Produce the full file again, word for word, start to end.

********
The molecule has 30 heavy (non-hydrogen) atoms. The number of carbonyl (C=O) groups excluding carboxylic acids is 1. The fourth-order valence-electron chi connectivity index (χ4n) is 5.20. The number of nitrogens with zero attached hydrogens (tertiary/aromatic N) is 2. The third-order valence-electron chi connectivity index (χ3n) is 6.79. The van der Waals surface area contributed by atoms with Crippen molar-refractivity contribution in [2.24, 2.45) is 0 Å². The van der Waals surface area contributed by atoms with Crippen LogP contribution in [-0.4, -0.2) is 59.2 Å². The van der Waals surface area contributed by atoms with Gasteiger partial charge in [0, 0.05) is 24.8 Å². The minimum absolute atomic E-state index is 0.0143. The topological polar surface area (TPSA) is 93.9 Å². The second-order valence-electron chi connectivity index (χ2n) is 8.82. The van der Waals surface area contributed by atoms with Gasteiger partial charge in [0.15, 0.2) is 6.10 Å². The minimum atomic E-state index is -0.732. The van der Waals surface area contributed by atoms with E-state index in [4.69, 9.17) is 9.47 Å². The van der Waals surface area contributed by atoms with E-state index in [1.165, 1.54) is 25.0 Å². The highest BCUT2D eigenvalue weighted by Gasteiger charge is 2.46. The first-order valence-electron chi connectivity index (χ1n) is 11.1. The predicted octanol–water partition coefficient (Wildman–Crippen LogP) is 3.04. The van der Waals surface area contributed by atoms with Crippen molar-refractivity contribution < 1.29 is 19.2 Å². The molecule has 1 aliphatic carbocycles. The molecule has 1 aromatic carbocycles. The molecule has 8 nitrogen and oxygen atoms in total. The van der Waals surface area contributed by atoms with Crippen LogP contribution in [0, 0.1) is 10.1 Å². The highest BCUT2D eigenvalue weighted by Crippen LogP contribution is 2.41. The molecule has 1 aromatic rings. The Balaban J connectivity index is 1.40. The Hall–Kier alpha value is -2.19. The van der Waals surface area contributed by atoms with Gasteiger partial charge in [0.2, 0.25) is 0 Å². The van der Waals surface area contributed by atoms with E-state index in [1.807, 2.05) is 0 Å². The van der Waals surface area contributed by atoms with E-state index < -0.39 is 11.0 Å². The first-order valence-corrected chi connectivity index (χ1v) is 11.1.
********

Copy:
The molecule has 30 heavy (non-hydrogen) atoms. The number of carbonyl (C=O) groups excluding carboxylic acids is 1. The fourth-order valence-electron chi connectivity index (χ4n) is 5.20. The number of nitrogens with zero attached hydrogens (tertiary/aromatic N) is 2. The third-order valence-electron chi connectivity index (χ3n) is 6.79. The van der Waals surface area contributed by atoms with Crippen molar-refractivity contribution in [2.24, 2.45) is 0 Å². The van der Waals surface area contributed by atoms with Crippen LogP contribution in [-0.4, -0.2) is 59.2 Å². The van der Waals surface area contributed by atoms with Gasteiger partial charge in [0, 0.05) is 24.8 Å². The minimum absolute atomic E-state index is 0.0143. The topological polar surface area (TPSA) is 93.9 Å². The second-order valence-electron chi connectivity index (χ2n) is 8.82. The van der Waals surface area contributed by atoms with Gasteiger partial charge in [0.15, 0.2) is 6.10 Å². The minimum atomic E-state index is -0.732. The van der Waals surface area contributed by atoms with E-state index in [4.69, 9.17) is 9.47 Å². The van der Waals surface area contributed by atoms with E-state index in [1.165, 1.54) is 25.0 Å². The highest BCUT2D eigenvalue weighted by Gasteiger charge is 2.46. The first-order valence-electron chi connectivity index (χ1n) is 11.1. The predicted octanol–water partition coefficient (Wildman–Crippen LogP) is 3.04. The van der Waals surface area contributed by atoms with Crippen molar-refractivity contribution < 1.29 is 19.2 Å². The molecule has 1 aliphatic carbocycles. The molecule has 1 aromatic carbocycles. The molecule has 8 nitrogen and oxygen atoms in total. The van der Waals surface area contributed by atoms with Crippen LogP contribution in [0, 0.1) is 10.1 Å². The highest BCUT2D eigenvalue weighted by Crippen LogP contribution is 2.41. The molecule has 1 aromatic rings. The Balaban J connectivity index is 1.40. The Hall–Kier alpha value is -2.19. The van der Waals surface area contributed by atoms with Gasteiger partial charge in [0.2, 0.25) is 0 Å². The van der Waals surface area contributed by atoms with E-state index in [1.807, 2.05) is 0 Å². The van der Waals surface area contributed by atoms with E-state index < -0.39 is 11.0 Å². The first-order valence-corrected chi connectivity index (χ1v) is 11.1.